Aim: Many ectotherms are at risk from climate change as temperatures are increasingly exceeding their thermal limits. Many evaluations of the vulnerability of ectotherms to climate change have relied on statistical metrics derived from coarse-scale climatic data, which may result in misleading predictions. By applying an integrative approach, we investigated geographical correlates of the vulnerability of lizards to climate change. Location: Globally. Taxon: Lizards. Methods: We combined data on lizard thermal physiology and ecology, with high-resolution climate data and biophysical modelling to assess lizards’ vulnerability to climate change. We calculated warming tolerance (difference between their body temperatures and upper thermal limits) and number of hours of activity. We investigated associations between warming tolerance and activity time with latitude, altitude and biome types. We compared our approach with traditional methods to calculate warming tolerance (using solely macroclimatic data). Results: We found no latitudinal trend in the warming tolerance of lizards calculated from body temperature, but there was a weak negative correlation with altitude. We found associations between hours of activity and latitude and altitude. Desert species showed narrower warming tolerance than tropical and temperate species. Desert species and temperate species had reduced hours of activity when compared to tropical species. When warming tolerance was calculated from macroclimatic data, however, it was positively correlated with latitude and altitude, and species from tropical forested biomes showed narrow warming tolerances. Main Conclusions: Vulnerability metrics calculated from macroclimatic data can produce divergent outcomes to those observed from fine-scale climatic data. Our work indicates that the ability of desert and temperate lizard species to cope with heat stress by thermoregulating is more constrained than that of tropical species. Integrative assessments of ectotherms' vulnerability to climate change can highlight species and regions that should be prioritised for conservation management.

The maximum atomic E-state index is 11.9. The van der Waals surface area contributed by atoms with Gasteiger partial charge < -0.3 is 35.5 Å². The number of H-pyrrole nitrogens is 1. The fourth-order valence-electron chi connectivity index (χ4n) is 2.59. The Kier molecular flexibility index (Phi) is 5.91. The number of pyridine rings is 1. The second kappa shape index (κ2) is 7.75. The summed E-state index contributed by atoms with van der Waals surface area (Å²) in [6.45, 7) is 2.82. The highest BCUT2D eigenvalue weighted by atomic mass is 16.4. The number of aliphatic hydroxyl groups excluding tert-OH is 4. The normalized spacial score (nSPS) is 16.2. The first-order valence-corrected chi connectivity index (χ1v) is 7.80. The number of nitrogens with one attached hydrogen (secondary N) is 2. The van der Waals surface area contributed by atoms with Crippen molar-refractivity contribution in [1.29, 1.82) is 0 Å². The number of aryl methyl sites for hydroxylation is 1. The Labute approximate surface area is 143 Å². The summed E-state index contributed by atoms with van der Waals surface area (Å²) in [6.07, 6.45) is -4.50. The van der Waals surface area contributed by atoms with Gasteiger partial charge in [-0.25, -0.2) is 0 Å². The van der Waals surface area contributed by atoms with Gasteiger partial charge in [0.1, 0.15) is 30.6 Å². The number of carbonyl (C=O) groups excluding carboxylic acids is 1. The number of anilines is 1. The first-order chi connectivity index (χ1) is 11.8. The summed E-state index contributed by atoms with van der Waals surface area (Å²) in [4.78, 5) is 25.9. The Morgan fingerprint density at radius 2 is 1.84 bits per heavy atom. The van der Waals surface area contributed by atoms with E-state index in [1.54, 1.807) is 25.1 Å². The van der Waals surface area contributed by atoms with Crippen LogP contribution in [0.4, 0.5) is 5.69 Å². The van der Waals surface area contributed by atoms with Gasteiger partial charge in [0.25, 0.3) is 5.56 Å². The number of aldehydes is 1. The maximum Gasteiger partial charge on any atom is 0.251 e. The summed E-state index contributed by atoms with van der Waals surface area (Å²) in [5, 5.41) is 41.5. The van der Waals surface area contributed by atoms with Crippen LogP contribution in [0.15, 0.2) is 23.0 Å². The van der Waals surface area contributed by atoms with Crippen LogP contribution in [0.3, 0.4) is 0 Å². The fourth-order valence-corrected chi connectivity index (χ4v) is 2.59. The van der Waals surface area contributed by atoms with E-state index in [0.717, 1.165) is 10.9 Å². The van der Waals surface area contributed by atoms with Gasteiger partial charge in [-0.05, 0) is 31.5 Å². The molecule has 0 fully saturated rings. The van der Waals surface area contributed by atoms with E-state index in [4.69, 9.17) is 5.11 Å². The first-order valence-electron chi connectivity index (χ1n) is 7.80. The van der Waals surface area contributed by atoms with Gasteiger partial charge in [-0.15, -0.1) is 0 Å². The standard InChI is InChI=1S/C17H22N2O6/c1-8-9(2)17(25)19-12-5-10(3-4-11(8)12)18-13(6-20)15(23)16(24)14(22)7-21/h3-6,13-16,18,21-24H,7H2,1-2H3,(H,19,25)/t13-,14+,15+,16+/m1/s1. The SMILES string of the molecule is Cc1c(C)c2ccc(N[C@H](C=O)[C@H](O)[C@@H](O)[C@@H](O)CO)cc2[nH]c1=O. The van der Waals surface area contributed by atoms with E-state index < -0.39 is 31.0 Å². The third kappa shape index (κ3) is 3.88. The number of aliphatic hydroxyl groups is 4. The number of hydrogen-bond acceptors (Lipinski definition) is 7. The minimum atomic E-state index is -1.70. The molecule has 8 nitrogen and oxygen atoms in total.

- thermal physiology
All Science Journal Classification (ASJC) codes
- Ecology, Evolution, Behavior and Systematics